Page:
Victorians in Search of Winter Health: Ventnor, Isle of Wight: The Mediterranean on a English Shore by Michael Freeman
Ventnor is a small resort on the southern coast of the Isle of Wight in an area known as the Undercliff. It occupies a spectacular steeply terraced site that makes it among the sunniest and warmest places in Britain.
But what many people do not know is that it grew initially as a winter sanatorium after a distinguished physician identified it as having a winter climate that made it ideal for consumptives. London-based capitalist entrepreneurs descended upon the nascent town to build accommodation for wealthy invalids so that they might escape the trials of an English winter. The story is played out in astonishing detail in the pages of the Times newspaper. It became the primary conduit for the letting and sale of property and land. The newspaper, in effect, became Ventnor’s window on the world.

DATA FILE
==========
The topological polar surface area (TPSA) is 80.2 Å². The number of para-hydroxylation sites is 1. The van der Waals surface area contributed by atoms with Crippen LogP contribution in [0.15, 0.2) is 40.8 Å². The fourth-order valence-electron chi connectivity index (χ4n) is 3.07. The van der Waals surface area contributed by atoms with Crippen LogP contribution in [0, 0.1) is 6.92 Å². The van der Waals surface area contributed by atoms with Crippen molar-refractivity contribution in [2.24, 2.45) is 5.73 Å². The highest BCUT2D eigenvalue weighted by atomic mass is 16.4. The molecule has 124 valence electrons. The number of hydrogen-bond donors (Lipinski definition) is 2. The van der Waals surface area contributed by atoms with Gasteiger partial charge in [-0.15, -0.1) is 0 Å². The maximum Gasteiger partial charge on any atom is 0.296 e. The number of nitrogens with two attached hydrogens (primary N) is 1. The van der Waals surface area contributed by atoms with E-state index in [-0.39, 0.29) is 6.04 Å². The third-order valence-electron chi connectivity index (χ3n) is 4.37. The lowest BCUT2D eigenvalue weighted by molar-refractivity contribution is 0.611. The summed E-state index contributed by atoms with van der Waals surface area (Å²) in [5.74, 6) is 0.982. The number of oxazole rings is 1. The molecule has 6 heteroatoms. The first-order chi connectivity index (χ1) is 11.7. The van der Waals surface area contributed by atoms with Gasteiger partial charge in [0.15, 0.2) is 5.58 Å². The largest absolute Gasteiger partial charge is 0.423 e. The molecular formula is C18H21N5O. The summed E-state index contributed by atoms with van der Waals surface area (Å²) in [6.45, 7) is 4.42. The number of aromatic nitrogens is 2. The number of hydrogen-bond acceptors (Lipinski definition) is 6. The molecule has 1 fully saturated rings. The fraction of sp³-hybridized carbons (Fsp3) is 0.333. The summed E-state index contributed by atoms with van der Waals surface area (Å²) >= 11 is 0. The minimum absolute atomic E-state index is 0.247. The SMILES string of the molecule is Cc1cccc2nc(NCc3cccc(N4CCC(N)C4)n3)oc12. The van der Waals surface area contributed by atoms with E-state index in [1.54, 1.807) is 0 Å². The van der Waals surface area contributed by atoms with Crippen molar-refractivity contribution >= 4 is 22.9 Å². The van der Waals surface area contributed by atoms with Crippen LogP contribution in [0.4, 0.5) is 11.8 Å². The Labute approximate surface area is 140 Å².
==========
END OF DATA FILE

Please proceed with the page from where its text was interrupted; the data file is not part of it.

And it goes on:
Investors brought housekeepers and their servants down to manage the portfolios of property. Tradesmen soon followed and the town’s shops began to bear comparison with London’s West End. By 1890, Ventnor’s rising terraces had become packed with villas, hotels, and lodgings houses, most facing south to winter sun and to sea. The resort became the Mediterranean on a English shore.